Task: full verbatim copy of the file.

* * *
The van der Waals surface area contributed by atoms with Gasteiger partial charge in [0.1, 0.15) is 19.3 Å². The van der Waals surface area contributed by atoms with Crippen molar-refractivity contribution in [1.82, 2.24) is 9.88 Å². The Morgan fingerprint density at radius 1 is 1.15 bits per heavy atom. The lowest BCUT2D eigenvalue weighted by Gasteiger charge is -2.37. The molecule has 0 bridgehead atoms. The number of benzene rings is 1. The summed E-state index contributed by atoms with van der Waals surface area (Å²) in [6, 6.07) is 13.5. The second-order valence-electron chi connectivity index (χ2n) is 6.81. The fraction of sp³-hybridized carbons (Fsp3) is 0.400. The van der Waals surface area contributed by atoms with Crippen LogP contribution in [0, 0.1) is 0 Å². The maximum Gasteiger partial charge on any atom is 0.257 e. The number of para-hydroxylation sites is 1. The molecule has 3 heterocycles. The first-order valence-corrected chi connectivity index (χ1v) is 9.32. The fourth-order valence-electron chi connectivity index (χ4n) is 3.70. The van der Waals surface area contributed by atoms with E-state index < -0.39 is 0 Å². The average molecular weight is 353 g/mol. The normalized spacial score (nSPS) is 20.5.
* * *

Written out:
The van der Waals surface area contributed by atoms with Gasteiger partial charge in [0.1, 0.15) is 19.3 Å². The van der Waals surface area contributed by atoms with Crippen molar-refractivity contribution in [1.82, 2.24) is 9.88 Å². The Morgan fingerprint density at radius 1 is 1.15 bits per heavy atom. The lowest BCUT2D eigenvalue weighted by Gasteiger charge is -2.37. The molecule has 0 bridgehead atoms. The number of benzene rings is 1. The summed E-state index contributed by atoms with van der Waals surface area (Å²) in [6, 6.07) is 13.5. The second-order valence-electron chi connectivity index (χ2n) is 6.81. The fraction of sp³-hybridized carbons (Fsp3) is 0.400. The van der Waals surface area contributed by atoms with Crippen LogP contribution in [0, 0.1) is 0 Å². The maximum Gasteiger partial charge on any atom is 0.257 e. The number of para-hydroxylation sites is 1. The molecule has 3 heterocycles. The first-order valence-corrected chi connectivity index (χ1v) is 9.32. The fourth-order valence-electron chi connectivity index (χ4n) is 3.70. The van der Waals surface area contributed by atoms with E-state index < -0.39 is 0 Å². The average molecular weight is 353 g/mol. The normalized spacial score (nSPS) is 20.5.